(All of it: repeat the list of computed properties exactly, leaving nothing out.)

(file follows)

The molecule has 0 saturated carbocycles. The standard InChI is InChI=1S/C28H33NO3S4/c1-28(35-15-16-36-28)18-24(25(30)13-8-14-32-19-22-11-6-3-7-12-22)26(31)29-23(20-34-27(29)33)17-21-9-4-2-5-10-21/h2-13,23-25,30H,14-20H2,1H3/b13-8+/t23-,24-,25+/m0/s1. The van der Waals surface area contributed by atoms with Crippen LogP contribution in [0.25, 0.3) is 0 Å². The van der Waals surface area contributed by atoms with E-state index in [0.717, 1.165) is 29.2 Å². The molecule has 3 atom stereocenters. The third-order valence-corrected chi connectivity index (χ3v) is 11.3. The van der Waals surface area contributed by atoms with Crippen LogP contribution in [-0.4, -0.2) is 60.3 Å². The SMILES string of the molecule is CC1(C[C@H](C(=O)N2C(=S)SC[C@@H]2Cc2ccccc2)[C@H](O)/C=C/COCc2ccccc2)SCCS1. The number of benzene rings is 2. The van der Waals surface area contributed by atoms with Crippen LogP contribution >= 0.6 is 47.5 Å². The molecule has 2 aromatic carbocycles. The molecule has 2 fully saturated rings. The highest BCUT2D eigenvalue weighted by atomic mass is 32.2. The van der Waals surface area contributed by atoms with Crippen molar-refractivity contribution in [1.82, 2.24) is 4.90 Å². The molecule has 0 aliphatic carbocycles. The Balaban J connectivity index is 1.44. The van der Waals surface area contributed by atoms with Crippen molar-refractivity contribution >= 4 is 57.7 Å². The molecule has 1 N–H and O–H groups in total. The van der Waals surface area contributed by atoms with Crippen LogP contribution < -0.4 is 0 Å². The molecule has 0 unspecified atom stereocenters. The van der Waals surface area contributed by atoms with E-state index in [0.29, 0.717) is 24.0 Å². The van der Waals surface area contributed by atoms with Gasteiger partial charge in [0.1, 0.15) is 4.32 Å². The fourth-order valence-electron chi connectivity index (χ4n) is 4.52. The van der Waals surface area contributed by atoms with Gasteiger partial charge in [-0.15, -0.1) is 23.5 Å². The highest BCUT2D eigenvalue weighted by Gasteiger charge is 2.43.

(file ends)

The molecule has 0 saturated carbocycles. The standard InChI is InChI=1S/C28H33NO3S4/c1-28(35-15-16-36-28)18-24(25(30)13-8-14-32-19-22-11-6-3-7-12-22)26(31)29-23(20-34-27(29)33)17-21-9-4-2-5-10-21/h2-13,23-25,30H,14-20H2,1H3/b13-8+/t23-,24-,25+/m0/s1. The van der Waals surface area contributed by atoms with Crippen LogP contribution in [0.25, 0.3) is 0 Å². The van der Waals surface area contributed by atoms with E-state index in [0.717, 1.165) is 29.2 Å². The molecule has 3 atom stereocenters. The third-order valence-corrected chi connectivity index (χ3v) is 11.3. The van der Waals surface area contributed by atoms with Crippen LogP contribution in [-0.4, -0.2) is 60.3 Å². The SMILES string of the molecule is CC1(C[C@H](C(=O)N2C(=S)SC[C@@H]2Cc2ccccc2)[C@H](O)/C=C/COCc2ccccc2)SCCS1. The number of benzene rings is 2. The van der Waals surface area contributed by atoms with Crippen LogP contribution >= 0.6 is 47.5 Å². The molecule has 2 aromatic carbocycles. The molecule has 2 fully saturated rings. The highest BCUT2D eigenvalue weighted by atomic mass is 32.2. The van der Waals surface area contributed by atoms with Crippen molar-refractivity contribution in [1.82, 2.24) is 4.90 Å². The molecule has 0 aliphatic carbocycles. The Balaban J connectivity index is 1.44. The van der Waals surface area contributed by atoms with Crippen molar-refractivity contribution >= 4 is 57.7 Å². The molecule has 1 N–H and O–H groups in total. The van der Waals surface area contributed by atoms with Crippen LogP contribution < -0.4 is 0 Å². The molecule has 0 unspecified atom stereocenters. The van der Waals surface area contributed by atoms with E-state index in [0.29, 0.717) is 24.0 Å². The van der Waals surface area contributed by atoms with Gasteiger partial charge in [0.1, 0.15) is 4.32 Å². The fourth-order valence-electron chi connectivity index (χ4n) is 4.52. The van der Waals surface area contributed by atoms with Gasteiger partial charge in [-0.15, -0.1) is 23.5 Å². The highest BCUT2D eigenvalue weighted by Gasteiger charge is 2.43.